The expression of genes tells us a lot about what happens in biology, but genes code for proteins (which are made from sequences of amino acids that are folded into three-dimensional structures), and it's also crucial to understand protein activity for a more complete picture of what happens in cells. Researchers have now created a way to use nanopores to identify the amino acids that make up a protein, which can help scientists learn more about biology. The work has been reported in Nature Biotechnology.
There is a straightforward technique to learn the sequence of DNA that has been used for decades. DNA is made of nucleotide bases, and there are only four bases. A gene sequence is processed by cells to make proteins. Three nucleotide bases code for twenty different amino acids and protein sequences can be predicted from the gene sequence, but once the gene sequence is transcribed into an intermediary molecule called RNA, the cell can cut or modify it in different ways before translating it into proteins. There is no method for easily finding the sequence of proteins.
"DNA codes for many things that can happen; it tells us what is potentially possible. The actual product that comes out - the proteins that do the work in the cell - you can't tell from the DNA alone," said University of Illinois at Urbana-Champaign physics professor Aleksei Aksimentiev, a study co-leader. "Many modifications happen along the way during the process of making protein from DNA. The proteins are spliced, chemically modified, folded, and more."
"Many amino acids are very similar," Aksimentiev said. "For example, if you look at leucine and isoleucine, they have the same atoms, the same molecular weight, and the only difference is that the atoms are connected in a slightly different order."
A cell membrane is needed to maintain structure, but stuff like ions must be able to pass through it. Nanopores are channels that can be used by molecules as they go through the membrane. Nanopores have been used in DNA sequencing, and this research used a bacterial membrane channel called aerolysin to show that they can be used for sequencing amino acids that compose proteins. Proteins that had been chopped up were carried through the nanopore with a chemical carrier. Each amino acid was kept in the pore while an electrical signature was registered.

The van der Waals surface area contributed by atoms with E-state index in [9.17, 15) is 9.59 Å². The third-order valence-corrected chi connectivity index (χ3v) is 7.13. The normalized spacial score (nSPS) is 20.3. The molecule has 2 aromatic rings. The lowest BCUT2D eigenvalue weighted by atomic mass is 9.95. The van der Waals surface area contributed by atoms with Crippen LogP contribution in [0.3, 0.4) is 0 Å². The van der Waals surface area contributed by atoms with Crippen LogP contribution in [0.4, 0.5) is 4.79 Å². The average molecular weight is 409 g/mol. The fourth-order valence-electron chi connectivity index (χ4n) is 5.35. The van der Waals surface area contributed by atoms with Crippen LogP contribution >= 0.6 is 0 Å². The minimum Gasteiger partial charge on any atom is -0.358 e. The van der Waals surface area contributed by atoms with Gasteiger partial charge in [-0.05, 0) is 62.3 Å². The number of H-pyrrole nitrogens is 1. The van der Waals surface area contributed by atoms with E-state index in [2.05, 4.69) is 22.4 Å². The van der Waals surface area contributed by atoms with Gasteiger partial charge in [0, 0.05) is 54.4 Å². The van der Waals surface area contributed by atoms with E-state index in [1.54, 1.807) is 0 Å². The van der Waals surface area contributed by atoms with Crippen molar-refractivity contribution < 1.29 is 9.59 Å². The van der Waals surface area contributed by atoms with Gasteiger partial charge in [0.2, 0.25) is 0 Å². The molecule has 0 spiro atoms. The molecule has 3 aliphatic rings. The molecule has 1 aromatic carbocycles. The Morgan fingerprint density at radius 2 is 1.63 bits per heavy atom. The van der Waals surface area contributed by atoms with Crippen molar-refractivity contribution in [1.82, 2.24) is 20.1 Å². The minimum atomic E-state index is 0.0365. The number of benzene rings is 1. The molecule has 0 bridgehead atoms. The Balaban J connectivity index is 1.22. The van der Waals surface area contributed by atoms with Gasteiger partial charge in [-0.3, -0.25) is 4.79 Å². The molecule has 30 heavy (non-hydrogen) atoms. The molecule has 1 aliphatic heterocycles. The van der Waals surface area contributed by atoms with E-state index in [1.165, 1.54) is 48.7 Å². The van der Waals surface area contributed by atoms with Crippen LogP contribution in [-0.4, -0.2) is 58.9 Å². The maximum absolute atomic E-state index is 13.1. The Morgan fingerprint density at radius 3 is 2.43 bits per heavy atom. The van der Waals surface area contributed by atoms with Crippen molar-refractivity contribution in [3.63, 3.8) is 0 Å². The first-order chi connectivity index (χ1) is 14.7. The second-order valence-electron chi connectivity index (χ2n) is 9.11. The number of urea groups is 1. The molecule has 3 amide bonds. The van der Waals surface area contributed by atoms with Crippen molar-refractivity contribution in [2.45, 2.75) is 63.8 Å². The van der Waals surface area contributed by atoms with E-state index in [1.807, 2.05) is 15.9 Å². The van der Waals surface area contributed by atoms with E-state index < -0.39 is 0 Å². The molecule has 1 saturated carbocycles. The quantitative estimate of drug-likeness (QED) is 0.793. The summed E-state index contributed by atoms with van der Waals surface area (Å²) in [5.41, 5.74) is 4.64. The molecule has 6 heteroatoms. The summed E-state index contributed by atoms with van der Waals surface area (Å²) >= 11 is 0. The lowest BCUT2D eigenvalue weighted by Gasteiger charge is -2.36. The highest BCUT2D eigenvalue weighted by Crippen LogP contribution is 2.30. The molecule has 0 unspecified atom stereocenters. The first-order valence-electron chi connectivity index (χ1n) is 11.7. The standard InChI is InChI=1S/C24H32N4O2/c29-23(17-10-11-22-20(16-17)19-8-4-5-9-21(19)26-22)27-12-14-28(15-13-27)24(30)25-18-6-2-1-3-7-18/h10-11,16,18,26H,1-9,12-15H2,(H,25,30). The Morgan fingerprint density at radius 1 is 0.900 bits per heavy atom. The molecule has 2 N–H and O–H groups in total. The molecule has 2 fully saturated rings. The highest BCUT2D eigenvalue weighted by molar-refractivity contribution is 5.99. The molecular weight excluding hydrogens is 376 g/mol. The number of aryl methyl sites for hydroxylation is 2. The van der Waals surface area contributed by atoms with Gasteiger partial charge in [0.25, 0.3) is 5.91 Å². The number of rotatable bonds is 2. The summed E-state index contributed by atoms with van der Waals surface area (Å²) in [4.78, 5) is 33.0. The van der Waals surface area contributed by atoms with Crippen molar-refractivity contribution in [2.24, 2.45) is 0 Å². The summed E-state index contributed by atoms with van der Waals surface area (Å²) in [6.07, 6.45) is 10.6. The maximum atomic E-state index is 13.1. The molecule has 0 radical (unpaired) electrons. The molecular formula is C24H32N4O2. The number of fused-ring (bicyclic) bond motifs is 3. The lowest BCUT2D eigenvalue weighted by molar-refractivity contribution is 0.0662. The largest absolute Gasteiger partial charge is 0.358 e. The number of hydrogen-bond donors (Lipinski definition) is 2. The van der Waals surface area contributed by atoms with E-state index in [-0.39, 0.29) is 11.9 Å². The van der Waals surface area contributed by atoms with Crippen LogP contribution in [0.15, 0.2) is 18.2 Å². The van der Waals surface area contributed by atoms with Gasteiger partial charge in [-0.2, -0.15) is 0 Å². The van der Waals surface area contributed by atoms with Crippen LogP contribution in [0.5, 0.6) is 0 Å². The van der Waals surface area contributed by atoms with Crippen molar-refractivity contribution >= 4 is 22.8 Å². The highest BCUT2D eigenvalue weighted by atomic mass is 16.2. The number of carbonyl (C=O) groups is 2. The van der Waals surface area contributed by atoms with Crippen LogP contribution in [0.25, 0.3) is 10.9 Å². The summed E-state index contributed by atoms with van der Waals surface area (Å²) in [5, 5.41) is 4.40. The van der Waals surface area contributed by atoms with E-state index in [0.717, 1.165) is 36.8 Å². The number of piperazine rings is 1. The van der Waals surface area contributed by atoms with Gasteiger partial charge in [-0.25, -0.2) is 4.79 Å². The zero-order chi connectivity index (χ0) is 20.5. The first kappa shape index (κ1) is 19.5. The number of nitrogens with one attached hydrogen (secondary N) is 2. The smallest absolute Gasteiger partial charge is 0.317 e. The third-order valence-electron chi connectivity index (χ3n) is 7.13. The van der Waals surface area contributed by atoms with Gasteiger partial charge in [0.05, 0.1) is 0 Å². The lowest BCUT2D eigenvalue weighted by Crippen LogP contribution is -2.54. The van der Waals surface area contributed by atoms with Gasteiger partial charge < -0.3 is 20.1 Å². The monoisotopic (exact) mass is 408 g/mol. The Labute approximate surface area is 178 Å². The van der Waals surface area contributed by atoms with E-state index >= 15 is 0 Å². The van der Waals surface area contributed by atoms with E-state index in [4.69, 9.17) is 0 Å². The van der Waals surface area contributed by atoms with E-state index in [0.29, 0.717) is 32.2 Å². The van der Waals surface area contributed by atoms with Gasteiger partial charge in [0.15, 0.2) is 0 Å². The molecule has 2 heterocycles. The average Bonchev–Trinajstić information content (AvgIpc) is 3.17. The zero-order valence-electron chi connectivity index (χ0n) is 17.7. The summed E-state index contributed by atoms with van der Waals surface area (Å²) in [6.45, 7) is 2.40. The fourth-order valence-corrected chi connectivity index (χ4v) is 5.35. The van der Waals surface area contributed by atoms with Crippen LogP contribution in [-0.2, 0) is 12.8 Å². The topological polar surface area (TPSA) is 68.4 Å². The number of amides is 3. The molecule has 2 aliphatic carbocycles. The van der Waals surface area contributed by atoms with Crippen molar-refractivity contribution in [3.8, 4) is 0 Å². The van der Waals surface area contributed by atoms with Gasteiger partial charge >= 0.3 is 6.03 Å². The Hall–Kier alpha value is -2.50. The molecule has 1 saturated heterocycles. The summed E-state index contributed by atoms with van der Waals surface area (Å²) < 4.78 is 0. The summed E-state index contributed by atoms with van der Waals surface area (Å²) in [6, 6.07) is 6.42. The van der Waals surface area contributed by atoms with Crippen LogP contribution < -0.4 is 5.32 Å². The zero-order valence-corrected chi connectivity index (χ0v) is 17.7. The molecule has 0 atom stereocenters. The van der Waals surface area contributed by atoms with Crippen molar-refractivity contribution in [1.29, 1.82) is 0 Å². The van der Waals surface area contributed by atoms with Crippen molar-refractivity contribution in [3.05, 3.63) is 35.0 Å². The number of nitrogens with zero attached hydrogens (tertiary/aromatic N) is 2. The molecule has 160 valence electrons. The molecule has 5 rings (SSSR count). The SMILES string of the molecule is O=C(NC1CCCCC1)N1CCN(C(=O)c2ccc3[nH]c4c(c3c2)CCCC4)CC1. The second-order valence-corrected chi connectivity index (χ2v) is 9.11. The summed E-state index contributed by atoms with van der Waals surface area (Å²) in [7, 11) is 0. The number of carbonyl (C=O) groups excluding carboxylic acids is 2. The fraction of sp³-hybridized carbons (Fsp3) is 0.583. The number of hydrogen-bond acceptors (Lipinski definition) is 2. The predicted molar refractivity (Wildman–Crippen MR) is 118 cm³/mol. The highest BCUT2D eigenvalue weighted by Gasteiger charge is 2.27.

"This is a proof-of-concept study showing that we can identify the different amino acids," explained Abdelghani Oukhaled, a professor of biophysics at Cergy-Pontoise University in France. "The current method for protein characterization is mass spectrometry, but that does not determine the sequence; it compares a sample to what's already in the database. Its ability to characterize new variations or mutations is limited. With nanopores, we finally could look at those modifications which have not yet been studied."
Different forms of modified amino acids could be differentiated with this tool by using sensitive equipment or with a chemical treatment. Hundreds of modifications could be detected this way, said Aksimentiev.
Other uses for this technology are being considered as well. "One potential application would be to combine this with immunoassays to fish out proteins of interest and then sequence them. Sequencing them will tell us whether they're modified or not, and that could lead to a clinical diagnostic tool," added Aksimentiev.
Learn more about how nanopores are used to sequence DNA from the video above.